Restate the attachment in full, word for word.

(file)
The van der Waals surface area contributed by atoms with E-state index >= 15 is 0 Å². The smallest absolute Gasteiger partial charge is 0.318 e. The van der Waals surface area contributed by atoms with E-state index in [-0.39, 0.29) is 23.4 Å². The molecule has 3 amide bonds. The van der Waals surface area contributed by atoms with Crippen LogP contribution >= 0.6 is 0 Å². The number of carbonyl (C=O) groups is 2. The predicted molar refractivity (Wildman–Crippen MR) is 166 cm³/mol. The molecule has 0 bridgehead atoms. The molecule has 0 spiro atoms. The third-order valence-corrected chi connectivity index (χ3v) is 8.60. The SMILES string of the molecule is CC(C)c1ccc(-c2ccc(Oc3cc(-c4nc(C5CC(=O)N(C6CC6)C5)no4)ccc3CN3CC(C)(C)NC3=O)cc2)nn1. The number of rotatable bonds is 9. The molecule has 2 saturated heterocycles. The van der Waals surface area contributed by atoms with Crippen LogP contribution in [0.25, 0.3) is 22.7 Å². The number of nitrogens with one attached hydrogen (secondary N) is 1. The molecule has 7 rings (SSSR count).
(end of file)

The van der Waals surface area contributed by atoms with E-state index >= 15 is 0 Å². The smallest absolute Gasteiger partial charge is 0.318 e. The van der Waals surface area contributed by atoms with E-state index in [-0.39, 0.29) is 23.4 Å². The molecule has 3 amide bonds. The van der Waals surface area contributed by atoms with Crippen LogP contribution >= 0.6 is 0 Å². The number of carbonyl (C=O) groups is 2. The predicted molar refractivity (Wildman–Crippen MR) is 166 cm³/mol. The molecule has 0 bridgehead atoms. The molecule has 0 spiro atoms. The third-order valence-corrected chi connectivity index (χ3v) is 8.60. The SMILES string of the molecule is CC(C)c1ccc(-c2ccc(Oc3cc(-c4nc(C5CC(=O)N(C6CC6)C5)no4)ccc3CN3CC(C)(C)NC3=O)cc2)nn1. The number of rotatable bonds is 9. The molecule has 2 saturated heterocycles. The van der Waals surface area contributed by atoms with Crippen LogP contribution in [0.25, 0.3) is 22.7 Å². The number of nitrogens with one attached hydrogen (secondary N) is 1. The molecule has 7 rings (SSSR count).